Deciding which hospital to use is a big decision for patients. And thanks to the Hospital Consumer Assessment of Healthcare Providers and Systems (HCAHPS), patients have more information than ever at their fingertips to assess where they’ll receive medical treatment.
A bad patient experience not only travels by word-of-mouth and online these days, it also affects rankings on the HCAHPS and the Medicare and Medicaid Services Hospital Value-Based Purchasing program, which pays participating hospitals on quality not quantity of care.
For hospital CFOs, these patients’ decisions can make a difference when it comes to growth and market share. And CFOs can use their hospital’s rankings on the HCAHPS to negotiate things like contracts.
How can you ensure patient satisfaction at your facility?
Enter the Chief Experience Officer, or CXO. It is the CXO’s job to make sure the patient is satisfied with his or her experience, and if he or she is not, implement ways to improve future patient experiences.
“The CXO's relationship with the CFO will be a significant point of focus here, especially as value-based purchasing begins to have a real impact on the bottom line,” notes Healthcare Finance.
This will require a balancing act between the CFO and CXO. The CXO, for example needs a business plan for an overall patient experience initiative that reflects revenue and market share growth. The CFO, meanwhile, will need to think outside of the traditional financial box and consider patient experience ideas that may not have been thought of before.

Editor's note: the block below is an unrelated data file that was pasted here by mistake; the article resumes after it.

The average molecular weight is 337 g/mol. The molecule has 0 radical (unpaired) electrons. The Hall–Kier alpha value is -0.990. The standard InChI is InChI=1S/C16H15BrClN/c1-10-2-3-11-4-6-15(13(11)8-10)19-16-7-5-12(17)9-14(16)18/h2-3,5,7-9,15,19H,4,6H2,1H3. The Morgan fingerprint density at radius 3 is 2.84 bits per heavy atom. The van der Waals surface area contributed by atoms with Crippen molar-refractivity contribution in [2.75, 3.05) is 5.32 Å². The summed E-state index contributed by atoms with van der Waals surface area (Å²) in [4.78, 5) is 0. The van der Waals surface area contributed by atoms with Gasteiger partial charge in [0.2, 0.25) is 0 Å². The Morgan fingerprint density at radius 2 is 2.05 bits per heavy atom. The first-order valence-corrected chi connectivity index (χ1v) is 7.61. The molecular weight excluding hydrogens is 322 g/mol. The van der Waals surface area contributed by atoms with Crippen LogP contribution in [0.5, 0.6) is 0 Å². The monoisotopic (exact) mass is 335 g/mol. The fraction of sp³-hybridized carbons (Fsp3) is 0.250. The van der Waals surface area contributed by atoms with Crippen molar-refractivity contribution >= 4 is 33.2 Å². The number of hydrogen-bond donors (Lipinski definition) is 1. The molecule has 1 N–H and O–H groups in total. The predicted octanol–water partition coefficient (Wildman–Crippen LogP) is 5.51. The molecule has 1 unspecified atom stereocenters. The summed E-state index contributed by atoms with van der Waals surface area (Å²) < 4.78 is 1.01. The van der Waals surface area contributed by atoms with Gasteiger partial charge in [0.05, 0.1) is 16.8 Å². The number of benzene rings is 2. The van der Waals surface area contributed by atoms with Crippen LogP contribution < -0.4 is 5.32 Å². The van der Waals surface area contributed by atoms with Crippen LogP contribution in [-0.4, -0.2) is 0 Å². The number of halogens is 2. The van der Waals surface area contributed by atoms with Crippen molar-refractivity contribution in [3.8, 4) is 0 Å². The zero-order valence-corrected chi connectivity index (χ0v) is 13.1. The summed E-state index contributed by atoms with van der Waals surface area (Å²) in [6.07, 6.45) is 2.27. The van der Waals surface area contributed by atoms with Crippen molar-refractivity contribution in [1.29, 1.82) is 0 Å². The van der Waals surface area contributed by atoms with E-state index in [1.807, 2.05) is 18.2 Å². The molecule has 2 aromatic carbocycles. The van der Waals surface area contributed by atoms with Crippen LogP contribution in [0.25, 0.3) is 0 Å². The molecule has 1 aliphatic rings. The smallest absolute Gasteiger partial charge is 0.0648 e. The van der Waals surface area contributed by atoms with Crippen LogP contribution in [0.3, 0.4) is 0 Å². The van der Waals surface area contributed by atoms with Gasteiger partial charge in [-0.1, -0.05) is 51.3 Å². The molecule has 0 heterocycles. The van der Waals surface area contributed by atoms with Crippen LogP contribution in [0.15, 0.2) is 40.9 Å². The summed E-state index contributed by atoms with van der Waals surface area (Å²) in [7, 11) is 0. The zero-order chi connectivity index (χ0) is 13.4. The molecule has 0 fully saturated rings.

The CXO should work closely with other members of the C-suite because they should also focus on patient experience.Their buy-in is essential to making the plan work at every level of patient care.
Simple Ways a CXO can Improve Patient Experience without Impacting Budget
A CXO, for example, can help ensure a patient who needs a follow up appointment with his or her primary care physician gets one in a timely manner. The CXO and patient experience team can focus efforts on “things like retraining staff about how they interacted with patients, and even keeping the cafeteria open more hours to make sure that the families of patients — especially parents of young children — didn't have to leave the premises to get something nourishing to eat,” noted Healthcare Finance.
By having a solid CXO-CFO relationship, a hospital can benefit both from improved patient experience and outcomes, but can also help ensure the financial health of the organization.